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24 October 2013
Europe's Planck satellite, which University astronomers have been involved with since its conception, has been turned off after nearly 4.5 years of soaking up the relic radiation from the Big Bang and studying the formation of stars and galaxies throughout fourteen billion years of cosmic history.
Since its launch in 2009, Planck has been mapping the entire sky to observe the afterglow of the Big Bang - the Cosmic Microwave Background. This relic radiation reveals the Universe as it was 380,000 years after it began, and contains clues about the first moments of the cosmos.
"The Planck mission will be celebrated as an outstanding success by the astronomy community," reflects Professor Peter Ade, from the School of Physics and Astronomy. "The satellite fulfilled its task in providing cosmologists with a reference set of 'text book' data on the state of the early Universe which are proving to be an invaluable resource for other astronomers."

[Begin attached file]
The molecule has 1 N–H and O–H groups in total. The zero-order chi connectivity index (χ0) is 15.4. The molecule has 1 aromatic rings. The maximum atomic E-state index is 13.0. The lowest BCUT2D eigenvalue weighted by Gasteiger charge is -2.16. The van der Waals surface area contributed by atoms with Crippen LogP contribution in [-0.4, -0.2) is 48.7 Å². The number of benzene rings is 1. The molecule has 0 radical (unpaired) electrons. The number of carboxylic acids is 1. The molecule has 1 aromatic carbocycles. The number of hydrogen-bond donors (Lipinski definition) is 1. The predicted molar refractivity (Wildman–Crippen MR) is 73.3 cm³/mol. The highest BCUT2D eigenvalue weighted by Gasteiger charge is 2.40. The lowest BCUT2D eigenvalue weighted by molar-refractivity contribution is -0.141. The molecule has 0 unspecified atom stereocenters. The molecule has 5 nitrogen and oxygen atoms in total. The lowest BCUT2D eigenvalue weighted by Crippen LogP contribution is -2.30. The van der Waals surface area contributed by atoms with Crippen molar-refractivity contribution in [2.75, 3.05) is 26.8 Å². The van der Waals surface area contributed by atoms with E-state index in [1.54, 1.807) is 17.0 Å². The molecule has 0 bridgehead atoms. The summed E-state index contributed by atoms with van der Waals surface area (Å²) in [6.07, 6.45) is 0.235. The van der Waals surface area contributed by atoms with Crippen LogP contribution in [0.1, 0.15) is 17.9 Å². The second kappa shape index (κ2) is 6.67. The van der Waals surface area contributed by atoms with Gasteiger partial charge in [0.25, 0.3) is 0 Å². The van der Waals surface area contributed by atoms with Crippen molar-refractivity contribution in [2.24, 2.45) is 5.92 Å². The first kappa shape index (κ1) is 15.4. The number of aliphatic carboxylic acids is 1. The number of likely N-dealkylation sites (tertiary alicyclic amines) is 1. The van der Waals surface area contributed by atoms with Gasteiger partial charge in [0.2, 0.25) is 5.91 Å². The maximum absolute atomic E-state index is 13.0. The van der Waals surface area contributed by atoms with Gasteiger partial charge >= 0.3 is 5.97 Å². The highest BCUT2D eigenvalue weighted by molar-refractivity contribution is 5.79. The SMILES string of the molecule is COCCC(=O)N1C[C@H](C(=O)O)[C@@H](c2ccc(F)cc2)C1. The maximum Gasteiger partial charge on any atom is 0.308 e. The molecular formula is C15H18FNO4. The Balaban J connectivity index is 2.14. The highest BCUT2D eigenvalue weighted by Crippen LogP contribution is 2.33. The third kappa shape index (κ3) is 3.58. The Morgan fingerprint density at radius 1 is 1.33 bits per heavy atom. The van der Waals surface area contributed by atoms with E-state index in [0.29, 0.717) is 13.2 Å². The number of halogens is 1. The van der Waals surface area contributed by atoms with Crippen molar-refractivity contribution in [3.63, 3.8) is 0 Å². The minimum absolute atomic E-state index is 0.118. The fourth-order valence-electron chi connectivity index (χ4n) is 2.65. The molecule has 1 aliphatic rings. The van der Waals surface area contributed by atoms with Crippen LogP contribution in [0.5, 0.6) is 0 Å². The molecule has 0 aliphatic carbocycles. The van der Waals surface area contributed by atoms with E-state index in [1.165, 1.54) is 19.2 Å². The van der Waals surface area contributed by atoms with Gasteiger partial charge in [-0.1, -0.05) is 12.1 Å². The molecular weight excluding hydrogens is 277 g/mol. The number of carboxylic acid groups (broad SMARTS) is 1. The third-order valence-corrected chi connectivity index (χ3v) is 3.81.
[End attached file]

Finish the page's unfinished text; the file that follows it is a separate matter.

The final command to the satellite was sent this afternoon by mission controllers at the European Space Agency's operations centre in Darmstadt, Germany. The instruments and cooling systems were turned off a few days ago, with the final instructions using the last bit of fuel on board and turning off the satellite's transmitter.
While Planck operated successfully in space for over four years, the full history of the mission is much longer. Since its conception, UK scientists have played a key role in the mission, working with colleagues from the rest of Europe and around the world.
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